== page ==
PHOTO: Tulum, Mexico. (photo via Flickr/Stefano Ravalli)
As college students and families prepare for Spring Break, those traveling to their vacation destinations should exercise caution while en route to having fun.
Spring Break can be one of the wildest and most fun experiences of a person’s life, but it can also be dangerous if visiting an unsafe area or interacting with people who don’t have your best intentions at heart.
The Centers for Disease Control and Prevention have issued a list of health and safety tips to ensure travelers make the most of their vacations. The biggest point the CDC makes is to limit alcohol, which will help avoid bad decisions, alcohol poisoning and alcohol-related motor vehicle accidents.
“If drinking alcohol is part of your break, remember that it can impair your judgment and actions,” the CDC’s website states. “Alcohol-related motor vehicle crashes kill someone every 31 minutes and nonfatally injure someone every two minutes. Don't drink and drive. There are plenty of non-alcoholic alternatives.”
In addition, CDC officials advise travelers to stay active, do the proper research to plan the most successful trip, protect themselves sexually, avoid any unnecessarily dangerous activities, eat healthy and respect the areas they are visiting.
For those looking for more ideas on how to stay happy and healthy during their spring vacation, SafeSpringBreak.org has organized a list of tips to optimize travel without putting you, your friends or your family in harm’s way.
SafeSpringBreak.org advises travelers to prepare thoroughly if they are driving to their destinations and to ensure the taxi service they are using is legitimate. In addition, the website offered advice on how to stay safe at hotels, at ATMs, while drinking, during water activities, while having sex and optimizing your experience when traveling internationally.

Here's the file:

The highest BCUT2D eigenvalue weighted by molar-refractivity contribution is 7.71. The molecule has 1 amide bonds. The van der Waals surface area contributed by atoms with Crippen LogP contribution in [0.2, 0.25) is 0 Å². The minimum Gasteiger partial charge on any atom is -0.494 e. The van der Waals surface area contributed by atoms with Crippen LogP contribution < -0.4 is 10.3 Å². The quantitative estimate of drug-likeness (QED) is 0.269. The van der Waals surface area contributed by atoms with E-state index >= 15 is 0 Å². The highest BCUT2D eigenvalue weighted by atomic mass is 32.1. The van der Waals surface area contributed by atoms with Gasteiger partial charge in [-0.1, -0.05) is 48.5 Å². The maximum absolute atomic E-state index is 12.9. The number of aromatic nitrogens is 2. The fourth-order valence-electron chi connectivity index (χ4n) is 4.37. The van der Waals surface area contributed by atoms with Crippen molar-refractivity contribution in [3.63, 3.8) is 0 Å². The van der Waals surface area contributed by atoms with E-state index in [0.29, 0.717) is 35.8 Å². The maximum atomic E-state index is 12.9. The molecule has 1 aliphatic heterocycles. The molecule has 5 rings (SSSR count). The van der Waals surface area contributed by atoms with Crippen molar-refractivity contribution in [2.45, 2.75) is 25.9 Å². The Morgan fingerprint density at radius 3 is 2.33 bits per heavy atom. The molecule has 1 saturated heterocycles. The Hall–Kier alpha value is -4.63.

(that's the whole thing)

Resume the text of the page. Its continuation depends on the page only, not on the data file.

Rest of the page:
“Decide before you go out what your limits should be. When you are sober and making clear-headed decisions is the best time to consider what you feel your personal boundaries should be,” SafeSpringBreak.org says. “Do I want to drink tonight? If so, how much? Do I want to have sex tonight? If so, do I have protection? Deciding up front will make it easier for you later to make choices that you will be happy with after the party is over.”
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Know Your Surroundings
In one specific case, the U.S. State Department is warning travelers to avoid certain areas of Mexico (a primary Spring Break destination) where violent crime has run rampant. In a travel warning issued during December, the State Department warns American citizens about visiting particular Mexican regions due to the increasingly violent actions taken by criminal organizations in those areas.
Travelers visiting Mexico’s more dangerous regions have been the victims of violent crimes—including homicide, kidnapping, carjacking and robbery. The current travel warning replaced the previous notification issued in April 2016.
While there are no travel advisories in effect for locations such as Veracruz, Yucatan, Hidalgo, Mexico City and other popular destinations, major Spring Break hot spots like Cabo San Lucas, Guadalajara, Puerto Vallarta and Monterrey are all under heavy scrutiny from the American government due to violence.
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Despite the recent travel warnings, Mexico's tourism industry is still booming, as the country ranked ninth overall in terms of visits during 2016, with 11.4 million international tourists. That is an increase of 9.9 percent from the previous year. An estimated 150,000 American citizens visit Mexico each day, and the Mexican government is dedicating substantial resources to protecting major tourist destinations.
Regardless of whether vacationers will be staying local or traveling internationally for Spring Break, everyone should exercise caution during their trip so that it is as memorable as possible.
Staying safe, happy and healthy will lead to a Spring Break you remember for all the right reasons.